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It’s that time of the year again, when your best laid nutritious eating plans tend to go out the window.
And I’m all for a bit of festive indulgence—goodness knows we all deserve a bit of joy this year—but while you may be throwing away your usual eating plan, temporarily at least, make sure you’re not throwing away a whole bunch of food with it.
There are no two ways about it, food waste is a huge global issue.
You may not think twice about chucking those leftovers you didn’t get around to eating, or that very sad looking tomato at the bottom of the veggie drawer that looks like it possibly pre-dates the pandemic—but it all adds up.
In the ACT alone, around 26,000 tonnes of household food waste goes to landfill each year.
“If edible food waste around the world was a country it would be the third-largest emitter of greenhouse gasses,” says Yvette McKay from the ACT Government.
“Because it’s not just about the uneaten food itself. That food also required resources like land, water, transport, refrigeration and packaging. And when food waste goes to landfill, it produces methane, a powerful greenhouse gas.”
And it’s not just a problem for the environment—it’s most likely also hurting your wallet. It’s estimated that Australian households waste up to $3,800 every year by throwing away food that could have been eaten, which works out around $73 a week. Ouch.
So enough doom and gloom—what can we all do? The ACT Government has launched Love Food Hate Waste, a program to help us all reduce our food waste at home, with inspiring ideas, recipes, facts and resources.
Given the festive period is one of the most food-filled times of the year, here are some of their tips to cut down your food waste:
It’s all in the planning
What is your number one defence when it comes to avoiding food waste? Get planning. Most of us have learnt the hard way that going to the supermarket hungry can spell disaster, and it’s almost just as bad if you head to the shops without a list.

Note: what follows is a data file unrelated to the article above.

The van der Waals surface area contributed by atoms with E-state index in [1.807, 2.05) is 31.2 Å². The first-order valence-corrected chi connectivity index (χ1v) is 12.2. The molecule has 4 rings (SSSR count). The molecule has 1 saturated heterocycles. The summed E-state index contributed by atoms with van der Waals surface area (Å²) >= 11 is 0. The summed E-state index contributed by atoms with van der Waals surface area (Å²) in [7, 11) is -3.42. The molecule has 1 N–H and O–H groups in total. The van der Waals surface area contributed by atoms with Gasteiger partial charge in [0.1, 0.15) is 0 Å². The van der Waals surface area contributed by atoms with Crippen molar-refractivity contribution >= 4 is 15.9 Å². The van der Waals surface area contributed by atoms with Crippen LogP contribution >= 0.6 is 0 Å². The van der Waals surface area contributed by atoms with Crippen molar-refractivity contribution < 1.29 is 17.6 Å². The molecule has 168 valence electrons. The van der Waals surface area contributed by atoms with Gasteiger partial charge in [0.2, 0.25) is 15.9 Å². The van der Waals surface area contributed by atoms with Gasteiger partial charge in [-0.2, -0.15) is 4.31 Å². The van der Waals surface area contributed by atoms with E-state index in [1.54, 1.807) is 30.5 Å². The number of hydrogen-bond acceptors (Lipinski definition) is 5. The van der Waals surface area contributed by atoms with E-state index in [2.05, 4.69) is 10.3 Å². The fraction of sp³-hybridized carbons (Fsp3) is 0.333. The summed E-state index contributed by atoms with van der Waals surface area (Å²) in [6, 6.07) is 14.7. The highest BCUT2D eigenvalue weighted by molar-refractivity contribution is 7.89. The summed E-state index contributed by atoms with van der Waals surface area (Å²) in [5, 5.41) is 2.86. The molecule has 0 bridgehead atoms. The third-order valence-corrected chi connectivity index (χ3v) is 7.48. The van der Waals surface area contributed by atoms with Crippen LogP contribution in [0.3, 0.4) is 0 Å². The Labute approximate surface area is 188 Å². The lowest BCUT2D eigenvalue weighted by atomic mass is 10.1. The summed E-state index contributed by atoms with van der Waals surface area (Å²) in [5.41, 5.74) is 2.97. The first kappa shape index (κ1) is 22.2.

Before you even leave home, take a look at your pantry, fridge and freezer to see what you have, and plan meals around that.
“And be realistic about how much food you’ll really need and try to prepare only what you and your guests will eat,” says Yvette.
To store is not a chore
Once you’ve got all your food home, it’s time to get strategic. By storing your food properly, you can keep things fresh for as long as possible, and help keep your food out of the bin.
Make sure everything is put away and stored in the right place, use airtight containers where relevant, and put labels on any food you’re freezing. Keep an eye on use by and best before dates, and make a mental note of when each bit of produce is at peak.
“My whole week revolves around the day my avocados are perfect, and that day, we have to have Mexican,” says Yvette.
As for any leftovers, Love Food Hate Waste has plenty of tips on how to best store your Christmas favourites to keep them fresher for longer.
Spread even more Christmas joy
Got people coming over to yours for a festive shindig? Instead of asking people to bring a plate, why not tell them to bring some Tupperware?
If everyone brings a container, you can keep the joy going by sharing any leftover food when they head home. They’ll be thanking you the next day when they have something delicious to tuck into, and you won’t be left with more leftovers than you can eat.
Take it away
Another big culprit of food waste around this time of year is heading off on holidays and completely forgetting about all the food you have at home, only to get home and realise it’s all gone off.
“Why not try to eat your fresh food stocks before you leave, pack an esky to take some fresh food with you, share excess produce with your neighbours before you set off for your trip or simply cut it up and freeze ready for a meal when you get back?” says Yvette.
Want more ideas on how to cut down and even eliminate your own food waste? Visit act.gov.au/foodwaste.
What: Love Food Hate Waste, a program to help you reduce food waste at home
Details: See act.gov.au/foodwaste